With Christmas just a couple of months away (not to mention Black Friday and Cyber Monday in between), savvy brands will already have their seasonal content marketing strategies in place. For those looking for festive inspiration, we take a look back at the buzz Aldi created with its Kevin the Carrot campaign in Christmas 2016 and identify the key factors behind its phenomenally success.
It won’t be long until this year’s ads start appearing on our screens, so what can you learn from Kevin (and is he about to make a dramatic return?)
The budget supermarket spurned schmaltz and focused on humour and parody in its hit Christmas 2016 campaign. In fact, belying the Night Before Christmas-style narrative and Home Alone track, there was a rather dark sense of foreboding that Kevin was going to end up in a Christmas dinner (signalled by a frankly disturbing scene of our hero witnessing a relative’s dying breaths on a dinner plate) rather than fulfilling his dream of going on an adventure with Santa and Rudolph.
Aren't we over Christmas adverts now?
The Christmas advert campaign is still very much alive, and continues to permeate far beyond TV-only, utilising multiple channels. In fact, over half of mums in a Channel Mum survey said that they now watch festive ads on YouTube or other social media channels before the TV. And they still they still make an impact, with 60% of respondents admitting to Channel Mum that they’ve cried over a Christmas advert.
Celebrity endorsement seems to have fallen out of favour in recent years, with brands such as Iceland and TalkTalk focusing instead on authenticity and real people and families. So what was the appeal of an animated carrot on a quest to enjoy the perfect Christmas?
Rich Hill, Chief Strategy Officer at Atomic London, makes the point:
Realism is of course a strategy that has worked for many years… but the tried and tested formula is in need of a shake-up. We live in a world where it is much easier to engage emotionally with an audience by detaching them from real world issues and connecting them with the things that make them happy.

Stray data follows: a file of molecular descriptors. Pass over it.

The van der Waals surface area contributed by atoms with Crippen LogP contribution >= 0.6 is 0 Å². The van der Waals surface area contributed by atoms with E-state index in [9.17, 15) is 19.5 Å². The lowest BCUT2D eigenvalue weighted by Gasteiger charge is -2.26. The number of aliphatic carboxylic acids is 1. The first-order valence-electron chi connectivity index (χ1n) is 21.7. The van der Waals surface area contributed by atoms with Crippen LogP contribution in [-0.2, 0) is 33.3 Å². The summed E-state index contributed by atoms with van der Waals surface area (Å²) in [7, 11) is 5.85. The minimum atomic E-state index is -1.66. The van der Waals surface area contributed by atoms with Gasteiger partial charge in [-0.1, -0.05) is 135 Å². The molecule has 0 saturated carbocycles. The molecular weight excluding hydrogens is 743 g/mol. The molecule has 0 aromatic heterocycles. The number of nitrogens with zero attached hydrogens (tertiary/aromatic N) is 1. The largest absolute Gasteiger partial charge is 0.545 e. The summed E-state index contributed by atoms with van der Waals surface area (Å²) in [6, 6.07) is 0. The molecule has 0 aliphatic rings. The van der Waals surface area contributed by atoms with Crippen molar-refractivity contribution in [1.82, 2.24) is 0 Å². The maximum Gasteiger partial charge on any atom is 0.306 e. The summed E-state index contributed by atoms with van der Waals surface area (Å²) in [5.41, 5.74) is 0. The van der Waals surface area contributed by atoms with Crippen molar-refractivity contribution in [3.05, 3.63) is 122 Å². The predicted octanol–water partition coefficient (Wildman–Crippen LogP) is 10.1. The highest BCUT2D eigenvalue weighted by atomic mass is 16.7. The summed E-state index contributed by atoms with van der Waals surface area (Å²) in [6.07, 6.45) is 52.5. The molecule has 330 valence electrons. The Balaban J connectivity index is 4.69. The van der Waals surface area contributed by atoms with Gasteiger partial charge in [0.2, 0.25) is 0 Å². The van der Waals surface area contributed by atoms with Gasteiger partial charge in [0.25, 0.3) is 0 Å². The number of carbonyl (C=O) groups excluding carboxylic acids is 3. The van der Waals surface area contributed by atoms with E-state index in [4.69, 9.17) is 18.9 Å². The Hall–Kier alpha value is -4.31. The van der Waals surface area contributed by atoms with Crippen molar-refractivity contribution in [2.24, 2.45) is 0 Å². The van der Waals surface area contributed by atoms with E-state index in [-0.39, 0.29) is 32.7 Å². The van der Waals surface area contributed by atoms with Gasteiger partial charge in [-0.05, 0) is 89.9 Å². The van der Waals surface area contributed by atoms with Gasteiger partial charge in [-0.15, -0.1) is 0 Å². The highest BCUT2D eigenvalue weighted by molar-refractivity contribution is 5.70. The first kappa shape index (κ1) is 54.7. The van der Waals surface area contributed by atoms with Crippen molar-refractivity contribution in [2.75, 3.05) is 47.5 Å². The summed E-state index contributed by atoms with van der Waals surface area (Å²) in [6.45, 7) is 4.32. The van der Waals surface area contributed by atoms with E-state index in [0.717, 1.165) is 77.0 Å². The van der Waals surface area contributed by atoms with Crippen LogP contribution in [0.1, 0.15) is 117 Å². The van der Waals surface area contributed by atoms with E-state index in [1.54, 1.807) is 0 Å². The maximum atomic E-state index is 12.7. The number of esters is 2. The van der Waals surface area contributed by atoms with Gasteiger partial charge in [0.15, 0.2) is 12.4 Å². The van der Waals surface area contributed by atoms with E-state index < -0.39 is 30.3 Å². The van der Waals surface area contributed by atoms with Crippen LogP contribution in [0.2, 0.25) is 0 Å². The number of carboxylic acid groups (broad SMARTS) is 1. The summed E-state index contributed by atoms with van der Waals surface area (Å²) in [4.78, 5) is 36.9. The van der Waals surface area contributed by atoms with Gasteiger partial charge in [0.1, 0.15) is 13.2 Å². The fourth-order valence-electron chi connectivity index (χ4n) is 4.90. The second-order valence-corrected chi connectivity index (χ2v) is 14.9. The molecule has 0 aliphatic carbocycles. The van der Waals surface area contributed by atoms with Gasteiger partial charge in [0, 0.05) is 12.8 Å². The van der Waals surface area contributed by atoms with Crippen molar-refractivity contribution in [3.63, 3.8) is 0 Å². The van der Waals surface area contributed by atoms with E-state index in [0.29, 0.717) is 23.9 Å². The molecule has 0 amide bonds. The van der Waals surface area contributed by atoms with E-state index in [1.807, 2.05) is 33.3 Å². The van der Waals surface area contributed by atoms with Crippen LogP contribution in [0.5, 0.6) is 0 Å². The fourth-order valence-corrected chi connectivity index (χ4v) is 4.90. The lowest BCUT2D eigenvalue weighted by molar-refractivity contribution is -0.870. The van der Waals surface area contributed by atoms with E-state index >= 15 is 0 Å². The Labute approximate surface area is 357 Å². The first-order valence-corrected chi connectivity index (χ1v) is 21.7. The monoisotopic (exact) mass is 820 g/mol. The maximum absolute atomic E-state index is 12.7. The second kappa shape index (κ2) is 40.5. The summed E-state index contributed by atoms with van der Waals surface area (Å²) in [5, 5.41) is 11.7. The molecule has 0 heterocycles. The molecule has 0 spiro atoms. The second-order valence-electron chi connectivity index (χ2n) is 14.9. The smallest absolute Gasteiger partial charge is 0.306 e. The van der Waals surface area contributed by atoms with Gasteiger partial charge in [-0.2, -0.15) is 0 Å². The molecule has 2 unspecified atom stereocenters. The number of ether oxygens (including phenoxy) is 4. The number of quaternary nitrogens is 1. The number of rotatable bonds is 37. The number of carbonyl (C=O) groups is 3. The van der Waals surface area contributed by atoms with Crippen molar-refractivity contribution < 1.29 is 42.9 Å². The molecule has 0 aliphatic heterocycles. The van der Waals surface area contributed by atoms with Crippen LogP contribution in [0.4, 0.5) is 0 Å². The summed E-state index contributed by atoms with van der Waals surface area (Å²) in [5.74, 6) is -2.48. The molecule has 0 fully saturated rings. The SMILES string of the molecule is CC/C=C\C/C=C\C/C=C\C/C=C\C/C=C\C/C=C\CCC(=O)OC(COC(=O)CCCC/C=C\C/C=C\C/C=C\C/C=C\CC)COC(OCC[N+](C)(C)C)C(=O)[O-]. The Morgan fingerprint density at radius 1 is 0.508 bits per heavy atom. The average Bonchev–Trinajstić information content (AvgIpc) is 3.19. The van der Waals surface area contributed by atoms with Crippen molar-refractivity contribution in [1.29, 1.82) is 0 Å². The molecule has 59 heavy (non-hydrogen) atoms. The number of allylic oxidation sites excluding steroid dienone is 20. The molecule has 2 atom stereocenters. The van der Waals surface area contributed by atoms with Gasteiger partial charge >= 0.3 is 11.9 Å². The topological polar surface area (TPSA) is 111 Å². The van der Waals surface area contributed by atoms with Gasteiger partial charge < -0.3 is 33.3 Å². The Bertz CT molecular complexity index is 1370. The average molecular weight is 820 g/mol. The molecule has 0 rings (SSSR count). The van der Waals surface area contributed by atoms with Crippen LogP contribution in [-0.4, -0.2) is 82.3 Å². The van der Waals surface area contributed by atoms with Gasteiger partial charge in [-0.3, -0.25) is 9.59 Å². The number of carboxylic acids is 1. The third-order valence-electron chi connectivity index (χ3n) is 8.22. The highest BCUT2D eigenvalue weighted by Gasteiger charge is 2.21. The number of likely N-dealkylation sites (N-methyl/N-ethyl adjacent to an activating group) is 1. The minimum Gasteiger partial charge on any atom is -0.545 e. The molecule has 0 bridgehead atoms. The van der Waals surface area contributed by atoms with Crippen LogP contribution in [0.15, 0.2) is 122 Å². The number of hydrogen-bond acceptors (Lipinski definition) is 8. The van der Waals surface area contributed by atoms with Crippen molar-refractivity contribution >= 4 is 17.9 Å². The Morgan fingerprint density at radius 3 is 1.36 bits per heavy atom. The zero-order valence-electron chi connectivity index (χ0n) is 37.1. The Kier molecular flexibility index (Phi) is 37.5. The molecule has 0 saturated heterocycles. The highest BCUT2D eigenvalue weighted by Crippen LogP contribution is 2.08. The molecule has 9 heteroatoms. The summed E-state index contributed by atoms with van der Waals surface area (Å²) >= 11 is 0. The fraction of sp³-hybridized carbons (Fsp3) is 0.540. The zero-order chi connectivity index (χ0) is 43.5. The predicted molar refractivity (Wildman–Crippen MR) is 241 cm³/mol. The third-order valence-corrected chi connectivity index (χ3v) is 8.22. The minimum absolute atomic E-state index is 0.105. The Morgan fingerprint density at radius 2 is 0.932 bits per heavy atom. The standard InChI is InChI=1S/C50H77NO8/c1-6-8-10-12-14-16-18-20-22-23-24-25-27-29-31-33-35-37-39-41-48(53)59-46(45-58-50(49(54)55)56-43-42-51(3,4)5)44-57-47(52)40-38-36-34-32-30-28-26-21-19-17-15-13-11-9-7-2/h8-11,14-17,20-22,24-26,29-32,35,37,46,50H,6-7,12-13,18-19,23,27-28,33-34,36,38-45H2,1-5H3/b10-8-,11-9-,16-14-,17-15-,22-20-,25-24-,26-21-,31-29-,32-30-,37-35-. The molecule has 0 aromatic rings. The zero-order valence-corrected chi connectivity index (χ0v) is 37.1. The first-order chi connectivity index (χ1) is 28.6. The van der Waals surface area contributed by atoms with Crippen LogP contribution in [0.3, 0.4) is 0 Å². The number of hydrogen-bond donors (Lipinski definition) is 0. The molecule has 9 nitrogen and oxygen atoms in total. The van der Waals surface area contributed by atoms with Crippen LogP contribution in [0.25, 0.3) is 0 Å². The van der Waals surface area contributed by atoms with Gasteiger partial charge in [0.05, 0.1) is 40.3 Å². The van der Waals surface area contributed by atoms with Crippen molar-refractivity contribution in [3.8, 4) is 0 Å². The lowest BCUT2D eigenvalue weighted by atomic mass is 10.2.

And perhaps this is why Aldi succeeded last year, wuith its tale of a cheeky, ambitious – and strangely empathetic – vegetable’s festive adventure.
Content marketing at its finest
At its heart, Aldi’s ad campaign was best-in-class content marketing, integrating a range of different media platforms as part of a cohesive overall strategy that conveyed a clear, consistent message and work towards a common goal.
Here I’ve listed the key characteristics behind its success…
Kevin’s story didn’t end with the first advert. The story started with an ad in which Kevin embarked on a ‘dangerous quest’ across a table laden with Christmas food, so that he could reach the mince pie he spotted had been left out for Father Christmas hoping that he, too, would end up on the sleigh. This left viewers to wonder what will become of the loveable legume, keeping the campaign fresh.
There was even ‘behind-the-scenes footage’ of the ad’s casting session….
Sense of humour
Aldi affectionately mocked the schmaltz surrounding the anticipation before John Lewis’s annual ad by releasing a clip of Kevin getting so excited about the department store’s Christmas advert that he even begins to hyperventilate:
Connecting with customers on an emotional level by making them laugh is a powerful way to encourage engagement – and emotionally driven content is more likely to be shared with others.
Kevin had his own Twitter account (and still does), which documented his day-to-day life during the 2016 campaign and of course, his ongoing quest to experience a Christmas miracle. He also kept his fans coming back by interacting with their comments, making silly jokes and posting amusing images, such as the parody of the well-known ‘what my friends think I do’ meme.
Online and offline marketing
Aldi integrated online and offline marketing seamlessly. Alongside the obvious online activities, the brand continued to build hype offline too, with a limited edition Kevin the Carrot soft toy, which was an immediate sell-out amid ‘Kevinmania’.
Know your audience
Aldi’s campaign showcased the supermarket as a fun company that cares about and understands its customers, who might be cynical about the John Lewis hype and sentimentality and looking for something simpler – much like the humour and slightly sinister undertone of the Kevin ads.
As well as the suspense of the narrative as we wait to find out whether Kevin achieved his Christmas dream, Aldi began teasing audiences via Kevin’s Twitter account prior to the ad’s launch. This began with speculation that all would be revealed on Monday 7th November, without actually disclosing the advertiser – and even planting red herring clues that John Lewis could be behind it all with messages such as ‘Orange is the new ‘Man on the Moon’.
This proved to be a savvy move which generated a huge amount of media attention and engagement before the ad was even released.
Building up suspense and speculation about Aldi’s ad launch…
… guaranteeing headlines when it came for the big reveal
And it seems that Kevin make be making a reappearance for Christmas 2017, if this teasing tweet is anything to go by…
I’m still sleeping…#KevinTheCarrot
— Kevin The Carrot (@IKevinTheCarrot) September 14, 2017
Less is more